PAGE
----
New method for visually presenting complex data distributions
A new method for visually presenting complex data distributions provides a much-needed tool for management, analysis and interpretation.
As it becomes easier and cheaper to monitor and record information at ever-finer resolutions in time and space, the data sets used by scientists, engineers and managers become larger and more complex. This complexity renders inadequate the tools traditionally used to visually summarize data. Now a KAUST researcher has helped to devise an analogous approach to data visualization that promises to make even complex, multidimensional data sets more accessible and informative.
"As technology advances, the measurement of complex data that varies over time or space is becoming prevalent in many fields, including medicine, ecology, biology, biometrics, bioinformatics, computer vision and finance," said Ying Sun, Professor of Applied Mathematics and Computational Science. "There has been much progress in the development of statistical analysis tools to handle complex data; however, much less attention has been given to visualization, which is an integral step in exploratory data analysis."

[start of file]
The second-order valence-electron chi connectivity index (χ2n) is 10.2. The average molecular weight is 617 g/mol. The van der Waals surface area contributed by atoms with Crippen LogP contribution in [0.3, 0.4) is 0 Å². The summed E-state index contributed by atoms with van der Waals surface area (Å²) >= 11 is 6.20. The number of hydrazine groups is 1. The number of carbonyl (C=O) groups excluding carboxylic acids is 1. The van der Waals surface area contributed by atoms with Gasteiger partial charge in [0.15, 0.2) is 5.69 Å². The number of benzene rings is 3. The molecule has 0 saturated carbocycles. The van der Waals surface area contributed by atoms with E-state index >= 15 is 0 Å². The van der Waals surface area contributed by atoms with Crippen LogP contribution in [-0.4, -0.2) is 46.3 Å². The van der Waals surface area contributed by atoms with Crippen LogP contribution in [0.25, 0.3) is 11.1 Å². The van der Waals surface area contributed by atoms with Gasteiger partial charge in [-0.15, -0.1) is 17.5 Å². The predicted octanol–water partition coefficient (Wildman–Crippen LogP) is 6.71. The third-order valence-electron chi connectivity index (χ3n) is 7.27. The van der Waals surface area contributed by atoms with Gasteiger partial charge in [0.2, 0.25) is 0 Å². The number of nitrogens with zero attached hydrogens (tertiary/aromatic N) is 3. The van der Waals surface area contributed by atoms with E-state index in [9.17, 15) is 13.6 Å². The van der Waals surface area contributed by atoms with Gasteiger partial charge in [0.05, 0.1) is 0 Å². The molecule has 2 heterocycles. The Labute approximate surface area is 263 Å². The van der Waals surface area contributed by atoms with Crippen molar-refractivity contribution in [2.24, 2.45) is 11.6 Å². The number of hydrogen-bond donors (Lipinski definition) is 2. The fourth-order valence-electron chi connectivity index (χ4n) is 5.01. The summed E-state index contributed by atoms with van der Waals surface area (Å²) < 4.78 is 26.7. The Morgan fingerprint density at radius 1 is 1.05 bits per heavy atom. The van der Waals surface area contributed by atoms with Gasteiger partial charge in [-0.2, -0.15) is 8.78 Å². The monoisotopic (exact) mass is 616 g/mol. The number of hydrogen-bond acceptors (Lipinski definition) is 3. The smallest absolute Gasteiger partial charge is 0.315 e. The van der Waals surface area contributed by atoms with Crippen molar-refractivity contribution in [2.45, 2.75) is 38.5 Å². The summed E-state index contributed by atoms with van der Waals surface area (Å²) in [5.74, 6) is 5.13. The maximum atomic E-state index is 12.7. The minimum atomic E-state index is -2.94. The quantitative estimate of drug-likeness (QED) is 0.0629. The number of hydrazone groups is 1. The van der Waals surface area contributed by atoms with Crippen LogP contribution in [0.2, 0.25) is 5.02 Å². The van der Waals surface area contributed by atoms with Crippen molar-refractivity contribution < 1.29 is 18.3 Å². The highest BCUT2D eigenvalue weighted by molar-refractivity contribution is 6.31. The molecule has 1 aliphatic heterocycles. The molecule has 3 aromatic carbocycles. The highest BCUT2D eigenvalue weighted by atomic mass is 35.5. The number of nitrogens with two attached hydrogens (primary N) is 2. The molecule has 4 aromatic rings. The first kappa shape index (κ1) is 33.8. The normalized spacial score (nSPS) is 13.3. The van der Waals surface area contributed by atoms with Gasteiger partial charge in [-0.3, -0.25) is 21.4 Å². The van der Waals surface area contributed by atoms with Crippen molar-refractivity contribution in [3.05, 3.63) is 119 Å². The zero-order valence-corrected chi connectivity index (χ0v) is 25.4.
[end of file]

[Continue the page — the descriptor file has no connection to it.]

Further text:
A box-and-whisker plot is a conventional visualization that involves calculating five key statistical metrics for a classical one-dimensional data set, such as the heights of a population of people. These metrics provide the average, 25 and 75 percentiles, minimum and maximum, which can then be displayed on a chart as a box centered around the average with whiskers extending to the maximum and minimum. This enables quick and intuitive interpretation of the data without the need to understand or to analyze the underlying data.
Sun collaborated with Sebastian Kurtek, a Professor from Ohio State University, and other colleagues, to apply this idea to data with a similar distribution but that had been measured over space or time; for example, daily sea-surface temperatures across many different locations. In this case, a continuous line or function of temperature variation can be drawn across all locations for each day, and plotting the data set for an entire year will result in 365 such lines drawn on one graph.
The team developed a box-plot-like visualization by analyzing important characteristics of each function–the translation or offset in the data, the amplitude and the phase or overall shape of the function.
"Our method involves calculating a new version of the five-metric summary as a function, but we do this separately for the translation, amplitude and phase of the original function, which results in a much more meaningful visualization," explained Sun (see image). "Our method can identify signals, such as El Nino or La Nina events based on sea-surface temperature, or other patterns, like a heart attack based on echocardiogram traces."